"I enjoy the obstacle course. It encompasses all the safety issues with bike safety. We teach bike safety on scooters, as most of our students don't own a bike. I believe all students should know the bike safety rules and be able to adhere to them when they do get on a bike." Patricia McAlpin – Plano ISD
"We held our Bike Rodeo as an after school event for about one and a half hours and had volunteers from our Police Department and BikeIrving friends help with stations. My favorite part of actual teaching was the demonstration with 'crash' about helmet safety. Also hearing stories from the community and families at school about the new interest in and practice of riding bikes and riding them safely. I love seeing our bike racks begin to fill at school. I am excited to continue this curriculum early next year to start off the year with cyclists and walkers to school and as an improved from of transportation for our families. I would rather see a family of cyclists than a car FULL of children with no seat belts or even enough seats for everyone in the car!" Jana Neill – Irving ISD
"I enjoy the games for teaching the bike laws: Super Cyclist Turnover and the Charades game where kids act out the rules." Ellen Deaton – Humble ISD
Last month, The Texas Transportation Commission (TTC) added a last-minute item to their May meeting agenda to propose banning cyclists from all TxDOT-controlled toll roads. Fortunately, we heard about the agenda item in time to attend the meeting and testify against such a ban. The TTC pulled the item from the agenda for more study. (Read more about the May TTC meeting and our response here.)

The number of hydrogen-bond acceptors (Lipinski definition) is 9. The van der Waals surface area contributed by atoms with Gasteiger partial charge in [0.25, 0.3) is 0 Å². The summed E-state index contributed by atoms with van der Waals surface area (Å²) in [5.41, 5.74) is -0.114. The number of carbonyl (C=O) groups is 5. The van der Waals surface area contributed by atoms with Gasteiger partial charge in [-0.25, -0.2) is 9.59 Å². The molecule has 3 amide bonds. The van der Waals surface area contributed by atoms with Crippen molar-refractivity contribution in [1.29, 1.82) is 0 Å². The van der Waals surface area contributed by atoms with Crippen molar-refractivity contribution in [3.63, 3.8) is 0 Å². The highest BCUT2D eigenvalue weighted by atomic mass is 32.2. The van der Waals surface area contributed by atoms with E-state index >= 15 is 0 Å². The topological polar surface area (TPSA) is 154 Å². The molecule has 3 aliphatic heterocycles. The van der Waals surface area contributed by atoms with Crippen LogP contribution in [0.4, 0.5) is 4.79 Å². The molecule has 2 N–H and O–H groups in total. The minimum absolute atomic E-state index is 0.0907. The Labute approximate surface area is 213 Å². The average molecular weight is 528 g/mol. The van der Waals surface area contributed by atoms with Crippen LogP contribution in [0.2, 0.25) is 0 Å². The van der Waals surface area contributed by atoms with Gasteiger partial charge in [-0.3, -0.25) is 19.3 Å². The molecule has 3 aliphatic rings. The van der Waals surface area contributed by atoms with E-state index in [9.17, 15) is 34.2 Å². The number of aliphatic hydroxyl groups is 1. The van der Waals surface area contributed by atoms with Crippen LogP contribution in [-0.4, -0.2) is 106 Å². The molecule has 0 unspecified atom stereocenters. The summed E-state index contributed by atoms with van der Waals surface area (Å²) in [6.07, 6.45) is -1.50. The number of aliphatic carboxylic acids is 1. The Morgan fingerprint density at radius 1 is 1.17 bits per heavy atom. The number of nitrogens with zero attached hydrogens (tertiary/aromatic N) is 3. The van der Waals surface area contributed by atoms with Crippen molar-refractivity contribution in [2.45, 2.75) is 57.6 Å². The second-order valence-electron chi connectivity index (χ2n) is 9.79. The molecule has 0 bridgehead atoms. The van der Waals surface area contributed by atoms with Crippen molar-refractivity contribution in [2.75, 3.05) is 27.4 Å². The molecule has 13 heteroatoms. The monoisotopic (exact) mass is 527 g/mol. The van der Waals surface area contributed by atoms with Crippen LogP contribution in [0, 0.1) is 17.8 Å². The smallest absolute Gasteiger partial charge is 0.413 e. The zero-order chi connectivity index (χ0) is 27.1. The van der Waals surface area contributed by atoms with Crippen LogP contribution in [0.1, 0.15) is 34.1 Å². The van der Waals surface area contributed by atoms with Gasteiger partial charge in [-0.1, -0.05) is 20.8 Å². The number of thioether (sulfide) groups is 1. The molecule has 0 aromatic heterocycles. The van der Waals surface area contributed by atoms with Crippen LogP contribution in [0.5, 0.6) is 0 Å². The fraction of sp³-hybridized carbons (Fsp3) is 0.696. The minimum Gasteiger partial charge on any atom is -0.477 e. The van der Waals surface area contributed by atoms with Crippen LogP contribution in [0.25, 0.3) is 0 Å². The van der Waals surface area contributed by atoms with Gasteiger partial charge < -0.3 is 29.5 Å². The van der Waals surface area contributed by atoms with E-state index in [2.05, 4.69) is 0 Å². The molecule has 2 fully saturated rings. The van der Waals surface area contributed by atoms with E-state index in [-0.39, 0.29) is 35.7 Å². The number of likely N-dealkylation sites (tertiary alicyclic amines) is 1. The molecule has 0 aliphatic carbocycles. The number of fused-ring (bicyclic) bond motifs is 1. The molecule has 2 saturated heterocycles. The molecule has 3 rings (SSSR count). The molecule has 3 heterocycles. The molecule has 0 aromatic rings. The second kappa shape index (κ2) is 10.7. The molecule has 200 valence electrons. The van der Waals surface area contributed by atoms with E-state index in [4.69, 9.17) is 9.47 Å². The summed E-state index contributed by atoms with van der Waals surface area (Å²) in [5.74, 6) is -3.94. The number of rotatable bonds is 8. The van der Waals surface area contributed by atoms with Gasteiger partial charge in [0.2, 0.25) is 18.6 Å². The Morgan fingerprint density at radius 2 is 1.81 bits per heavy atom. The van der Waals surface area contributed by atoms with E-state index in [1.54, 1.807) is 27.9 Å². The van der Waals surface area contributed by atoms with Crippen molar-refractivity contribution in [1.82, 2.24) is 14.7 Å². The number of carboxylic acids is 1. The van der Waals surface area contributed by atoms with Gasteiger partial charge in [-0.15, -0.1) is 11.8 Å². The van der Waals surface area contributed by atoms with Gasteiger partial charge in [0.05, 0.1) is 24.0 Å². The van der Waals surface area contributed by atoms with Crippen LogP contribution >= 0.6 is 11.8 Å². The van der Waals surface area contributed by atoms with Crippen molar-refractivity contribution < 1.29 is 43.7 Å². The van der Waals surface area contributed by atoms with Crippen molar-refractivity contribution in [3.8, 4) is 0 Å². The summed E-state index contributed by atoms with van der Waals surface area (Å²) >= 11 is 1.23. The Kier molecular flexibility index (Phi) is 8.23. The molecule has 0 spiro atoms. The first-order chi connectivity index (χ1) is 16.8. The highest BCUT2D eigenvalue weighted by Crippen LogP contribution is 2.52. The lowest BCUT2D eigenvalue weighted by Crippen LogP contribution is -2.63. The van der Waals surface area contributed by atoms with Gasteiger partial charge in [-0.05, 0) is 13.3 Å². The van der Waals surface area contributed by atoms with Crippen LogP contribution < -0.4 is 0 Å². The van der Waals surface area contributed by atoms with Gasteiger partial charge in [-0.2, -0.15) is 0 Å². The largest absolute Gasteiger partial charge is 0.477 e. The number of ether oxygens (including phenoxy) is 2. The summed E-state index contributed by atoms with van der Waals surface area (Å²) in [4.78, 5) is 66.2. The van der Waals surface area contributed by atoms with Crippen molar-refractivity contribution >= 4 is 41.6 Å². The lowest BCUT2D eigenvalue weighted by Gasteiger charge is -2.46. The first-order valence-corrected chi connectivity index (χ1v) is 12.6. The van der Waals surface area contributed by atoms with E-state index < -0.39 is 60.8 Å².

TxDOT has alerted us that the proposed ban is back on the agenda for the June 27 meeting. We feel that the TTC has not studied this issue enough to have the item back on the agenda so quickly and are disappointed that the TTC is choosing to ignore the rights of cyclists in this way.
Some of our concerns about a comprehensive bicycle ban from toll roads are:
Take Action Now:
Together, we can fight this ban, which is an assault on the rights of Texas road users.
Dallas took another step forward in its bike plan this month by opening Centralink, a new network of sharrows in downtown that connects the Katy Trail, the Santa Fe Trail, and many neighborhoods.
On June 1, the city [debuted] a network of shared car/bike lanes downtown called the Centralink with a communal ride on the new paths called Ride-the-Link. Centralink adjoins the popular Katy Trail, a 3.5-mile concrete path along the west side of downtown, with the more recently built Santa Fe Trail, a 4.02-mile stretch through neighborhoods on Dallas' east side.
“This is the first step in the Dallas bike plan, and it’s making a big connect through the downtown area,” said Jared White, project manager with Transportation Planning and Public Works for the city.
In addition to creating a network of bike lanes, White said Centralink also connects to Oak Cliff via the viaduct at Young Street and Market Street, as well as to the Trinity Strand Trail with shared lanes through Victory Park.
BikeTexas Board Member Annie Melton attended the opening and shared the above photo, taken by Bud Melton. Pictured left to right are:
Shelly White, Executive Director, Friends of the Trinity Strand Trail;
Dallas City Councilman Scott Griggs;
Dallas Mayor Pro Tem Pauline Medrano (outgoing);
Michael Hellmann, Assistant Director, City of Dallas Park and Recreation Department;
Jared White, Manager, Transportation Planning Division, Public Works and Transportation;
Max Kalhammer, Bike Coordinator, City of Dallas, Strategic Planning Division, Department of Sustainable Development and Construction;
Adam Medrano, Dallas City Councilman-Elect; and
Lee Kleinman, Dallas City Councilman-Elect.